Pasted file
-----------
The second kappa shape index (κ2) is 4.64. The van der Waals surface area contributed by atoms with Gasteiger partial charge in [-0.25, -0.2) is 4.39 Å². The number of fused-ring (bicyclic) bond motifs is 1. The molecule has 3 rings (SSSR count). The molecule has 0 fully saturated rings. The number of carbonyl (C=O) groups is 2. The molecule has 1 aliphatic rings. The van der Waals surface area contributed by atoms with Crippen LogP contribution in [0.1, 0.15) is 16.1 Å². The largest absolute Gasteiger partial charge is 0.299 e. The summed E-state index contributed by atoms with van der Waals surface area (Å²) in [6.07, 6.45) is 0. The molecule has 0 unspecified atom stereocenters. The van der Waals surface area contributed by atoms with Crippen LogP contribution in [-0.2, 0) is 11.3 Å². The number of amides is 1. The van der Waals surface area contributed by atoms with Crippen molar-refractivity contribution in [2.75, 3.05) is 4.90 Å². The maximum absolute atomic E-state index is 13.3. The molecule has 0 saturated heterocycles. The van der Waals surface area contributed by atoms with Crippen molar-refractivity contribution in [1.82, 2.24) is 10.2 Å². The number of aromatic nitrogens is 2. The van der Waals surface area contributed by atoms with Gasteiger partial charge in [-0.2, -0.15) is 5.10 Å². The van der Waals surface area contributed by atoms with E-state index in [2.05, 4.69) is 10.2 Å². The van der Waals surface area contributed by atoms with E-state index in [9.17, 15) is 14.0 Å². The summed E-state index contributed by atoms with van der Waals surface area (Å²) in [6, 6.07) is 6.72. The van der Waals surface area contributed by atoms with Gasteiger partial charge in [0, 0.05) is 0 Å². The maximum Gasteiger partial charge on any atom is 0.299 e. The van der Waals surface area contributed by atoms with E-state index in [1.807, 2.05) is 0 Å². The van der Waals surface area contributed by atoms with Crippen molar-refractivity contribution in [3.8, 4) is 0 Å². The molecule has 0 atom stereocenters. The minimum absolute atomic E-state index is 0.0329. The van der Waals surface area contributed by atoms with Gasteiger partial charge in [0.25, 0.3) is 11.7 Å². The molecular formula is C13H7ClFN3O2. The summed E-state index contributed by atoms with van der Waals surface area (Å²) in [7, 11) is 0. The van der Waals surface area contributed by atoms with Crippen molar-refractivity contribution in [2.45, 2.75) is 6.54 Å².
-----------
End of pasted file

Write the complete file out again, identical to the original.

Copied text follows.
The second kappa shape index (κ2) is 4.64. The van der Waals surface area contributed by atoms with Gasteiger partial charge in [-0.25, -0.2) is 4.39 Å². The number of fused-ring (bicyclic) bond motifs is 1. The molecule has 3 rings (SSSR count). The molecule has 0 fully saturated rings. The number of carbonyl (C=O) groups is 2. The molecule has 1 aliphatic rings. The van der Waals surface area contributed by atoms with Crippen LogP contribution in [0.1, 0.15) is 16.1 Å². The largest absolute Gasteiger partial charge is 0.299 e. The summed E-state index contributed by atoms with van der Waals surface area (Å²) in [6.07, 6.45) is 0. The molecule has 0 unspecified atom stereocenters. The van der Waals surface area contributed by atoms with Crippen LogP contribution in [-0.2, 0) is 11.3 Å². The number of amides is 1. The van der Waals surface area contributed by atoms with Crippen molar-refractivity contribution in [2.75, 3.05) is 4.90 Å². The maximum absolute atomic E-state index is 13.3. The molecule has 0 saturated heterocycles. The van der Waals surface area contributed by atoms with Crippen molar-refractivity contribution in [1.82, 2.24) is 10.2 Å². The number of aromatic nitrogens is 2. The van der Waals surface area contributed by atoms with Gasteiger partial charge in [-0.2, -0.15) is 5.10 Å². The van der Waals surface area contributed by atoms with E-state index in [2.05, 4.69) is 10.2 Å². The van der Waals surface area contributed by atoms with E-state index in [9.17, 15) is 14.0 Å². The summed E-state index contributed by atoms with van der Waals surface area (Å²) in [6, 6.07) is 6.72. The van der Waals surface area contributed by atoms with Gasteiger partial charge in [0, 0.05) is 0 Å². The maximum Gasteiger partial charge on any atom is 0.299 e. The van der Waals surface area contributed by atoms with E-state index in [1.807, 2.05) is 0 Å². The van der Waals surface area contributed by atoms with Crippen molar-refractivity contribution in [3.8, 4) is 0 Å². The molecule has 0 atom stereocenters. The minimum absolute atomic E-state index is 0.0329. The van der Waals surface area contributed by atoms with Gasteiger partial charge in [0.25, 0.3) is 11.7 Å². The molecular formula is C13H7ClFN3O2. The summed E-state index contributed by atoms with van der Waals surface area (Å²) in [7, 11) is 0. The van der Waals surface area contributed by atoms with Crippen molar-refractivity contribution in [2.45, 2.75) is 6.54 Å².